Bonus Adventuring to Murano & Burano

We thought it was time to go home. We’d spent almost three weeks scampering around Italy, starting in Rome and meandering our way north to Venice. Everything was packed, we had comfy travel clothes on and we were ready to go home, ready to be in one place for more than a few days.

We took a boat to the airport, checked our bags, had one last glass of wine and got in the line to board the plane. It was a bittersweet moment. The trip we’d spent our lives dreaming about was coming to an end. We had some feelings.[...] READ MORE.

Cursing Sheep at George Washington Birthplace National Monument

The views are great, the rangers are great, the hikes are great, the tour is great and the pigs are great, but the sheep at George Washington Birthplace National Monument are assholes. They’re direct descendants of the original Washington sheep and it’s made them incredibly arrogant. I spent 10 minutes leaning over a fence rail attempting to get a decent look at them. They wanted absolutely nothing to do with me and opted instead to hide from me in the shaded front of an outbuilding.[...] READ MORE.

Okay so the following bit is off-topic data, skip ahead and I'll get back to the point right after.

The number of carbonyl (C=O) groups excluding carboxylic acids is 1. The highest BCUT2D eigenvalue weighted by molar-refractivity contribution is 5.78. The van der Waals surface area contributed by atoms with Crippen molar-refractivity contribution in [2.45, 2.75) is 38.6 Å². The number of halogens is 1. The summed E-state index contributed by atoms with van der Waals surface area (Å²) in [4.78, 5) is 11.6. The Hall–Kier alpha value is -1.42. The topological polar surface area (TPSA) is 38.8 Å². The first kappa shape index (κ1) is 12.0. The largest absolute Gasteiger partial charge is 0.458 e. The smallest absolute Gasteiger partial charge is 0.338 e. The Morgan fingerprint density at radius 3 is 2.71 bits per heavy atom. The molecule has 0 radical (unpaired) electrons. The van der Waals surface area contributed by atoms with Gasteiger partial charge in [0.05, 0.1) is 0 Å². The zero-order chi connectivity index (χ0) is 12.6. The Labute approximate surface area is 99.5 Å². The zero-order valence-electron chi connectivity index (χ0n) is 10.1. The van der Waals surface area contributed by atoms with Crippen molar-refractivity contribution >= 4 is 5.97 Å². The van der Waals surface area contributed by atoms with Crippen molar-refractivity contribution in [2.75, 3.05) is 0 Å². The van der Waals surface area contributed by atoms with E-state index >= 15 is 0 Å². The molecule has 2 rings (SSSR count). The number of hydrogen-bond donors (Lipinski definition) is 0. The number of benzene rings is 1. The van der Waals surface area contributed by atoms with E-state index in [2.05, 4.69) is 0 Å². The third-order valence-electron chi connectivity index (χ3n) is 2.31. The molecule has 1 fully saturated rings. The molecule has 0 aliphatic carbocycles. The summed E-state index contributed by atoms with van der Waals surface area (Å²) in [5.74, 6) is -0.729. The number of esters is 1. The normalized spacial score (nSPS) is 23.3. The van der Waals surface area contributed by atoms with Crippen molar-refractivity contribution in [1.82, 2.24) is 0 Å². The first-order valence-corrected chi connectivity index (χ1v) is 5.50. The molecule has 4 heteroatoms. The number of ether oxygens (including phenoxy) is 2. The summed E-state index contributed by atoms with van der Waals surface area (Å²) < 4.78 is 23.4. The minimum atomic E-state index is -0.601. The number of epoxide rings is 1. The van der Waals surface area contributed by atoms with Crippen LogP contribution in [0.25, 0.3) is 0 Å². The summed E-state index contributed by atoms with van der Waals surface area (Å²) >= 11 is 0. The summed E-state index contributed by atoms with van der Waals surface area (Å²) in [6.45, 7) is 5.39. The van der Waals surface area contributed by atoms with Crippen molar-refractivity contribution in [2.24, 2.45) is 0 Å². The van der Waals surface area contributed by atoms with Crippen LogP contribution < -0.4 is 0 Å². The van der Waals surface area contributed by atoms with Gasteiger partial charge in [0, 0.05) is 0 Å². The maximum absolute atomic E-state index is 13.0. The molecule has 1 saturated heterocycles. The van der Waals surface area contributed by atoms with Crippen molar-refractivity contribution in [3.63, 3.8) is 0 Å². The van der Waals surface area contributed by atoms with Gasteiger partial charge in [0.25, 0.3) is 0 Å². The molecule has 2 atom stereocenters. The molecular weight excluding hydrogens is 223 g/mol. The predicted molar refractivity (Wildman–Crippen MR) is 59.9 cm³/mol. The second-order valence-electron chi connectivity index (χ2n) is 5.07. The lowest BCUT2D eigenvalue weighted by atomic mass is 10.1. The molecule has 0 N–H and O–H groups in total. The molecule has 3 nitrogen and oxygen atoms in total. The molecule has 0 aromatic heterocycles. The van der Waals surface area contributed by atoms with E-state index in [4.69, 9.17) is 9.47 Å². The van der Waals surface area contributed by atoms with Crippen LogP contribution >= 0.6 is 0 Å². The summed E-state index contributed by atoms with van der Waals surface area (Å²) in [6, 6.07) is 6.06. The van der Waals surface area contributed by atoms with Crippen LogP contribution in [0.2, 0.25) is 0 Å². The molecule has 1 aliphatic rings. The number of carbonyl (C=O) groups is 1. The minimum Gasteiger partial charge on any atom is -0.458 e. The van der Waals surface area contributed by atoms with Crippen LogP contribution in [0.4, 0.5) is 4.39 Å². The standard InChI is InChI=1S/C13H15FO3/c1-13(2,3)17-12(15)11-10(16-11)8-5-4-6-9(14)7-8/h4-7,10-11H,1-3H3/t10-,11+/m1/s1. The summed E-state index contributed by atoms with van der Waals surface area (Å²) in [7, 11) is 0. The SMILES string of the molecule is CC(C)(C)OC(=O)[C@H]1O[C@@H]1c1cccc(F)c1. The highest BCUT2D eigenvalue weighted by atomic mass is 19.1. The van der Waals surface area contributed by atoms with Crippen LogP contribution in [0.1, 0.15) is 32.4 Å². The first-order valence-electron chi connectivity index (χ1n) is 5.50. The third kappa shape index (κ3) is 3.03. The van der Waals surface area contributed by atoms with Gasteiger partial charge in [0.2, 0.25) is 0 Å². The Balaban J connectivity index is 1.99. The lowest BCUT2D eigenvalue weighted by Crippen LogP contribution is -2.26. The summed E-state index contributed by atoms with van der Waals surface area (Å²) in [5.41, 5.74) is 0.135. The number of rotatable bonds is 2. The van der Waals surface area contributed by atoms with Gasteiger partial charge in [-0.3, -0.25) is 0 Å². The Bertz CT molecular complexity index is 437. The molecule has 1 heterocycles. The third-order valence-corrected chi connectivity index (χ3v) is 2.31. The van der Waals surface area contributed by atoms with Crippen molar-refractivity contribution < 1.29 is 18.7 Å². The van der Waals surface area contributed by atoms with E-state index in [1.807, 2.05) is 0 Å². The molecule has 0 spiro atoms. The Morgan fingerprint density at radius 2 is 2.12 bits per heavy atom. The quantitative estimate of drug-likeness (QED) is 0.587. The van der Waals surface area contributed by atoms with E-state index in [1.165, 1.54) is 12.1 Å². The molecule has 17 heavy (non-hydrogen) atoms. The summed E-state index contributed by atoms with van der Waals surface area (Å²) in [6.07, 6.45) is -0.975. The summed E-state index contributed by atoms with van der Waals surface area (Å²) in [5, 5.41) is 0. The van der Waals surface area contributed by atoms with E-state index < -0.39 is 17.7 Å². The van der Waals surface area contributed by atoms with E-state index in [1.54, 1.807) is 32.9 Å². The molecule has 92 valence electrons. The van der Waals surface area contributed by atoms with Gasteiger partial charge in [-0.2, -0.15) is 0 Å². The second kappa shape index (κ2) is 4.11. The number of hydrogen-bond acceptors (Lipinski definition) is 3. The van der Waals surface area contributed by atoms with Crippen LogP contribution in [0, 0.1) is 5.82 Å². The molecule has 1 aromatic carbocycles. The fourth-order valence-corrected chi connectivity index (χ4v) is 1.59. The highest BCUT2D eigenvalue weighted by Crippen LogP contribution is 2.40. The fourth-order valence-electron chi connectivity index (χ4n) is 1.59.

Eating My Way Through Dushanbe

When I went to Tajikistan, I didn’t know what to expect. I knew the basics, like how it’s a land-locked country in Central Asia. I could find it on a map, knew it was bordered by Afghanistan, Uzbekistan, Kyrgyzstan and China, that it used to be part of the Soviet Union, but that’s mostly it. But, I didn’t know what it would feel like, or look like or be like.[...] READ MORE.

The Way Memories Feel & Amman’s Roman Theatre

Memories are neat. It’s neat the way they attach themselves to sensory triggers, like the way a smell will take you back 20 years to a specific place and time, like the foyer of your grandmother’s house, or the way the sound of a sprinkler can transport you across decades to a neighbor’s backyard where you spent hours running around in the water as a kid. It’s neat the way a song, one you haven’t heard in years, can take you back to your first break-up, first kiss, first road trip, first whatever. Suddenly you’re there, back in that moment, transported over miles and years, to some specific moment, seminal or otherwise.[...] READ MORE.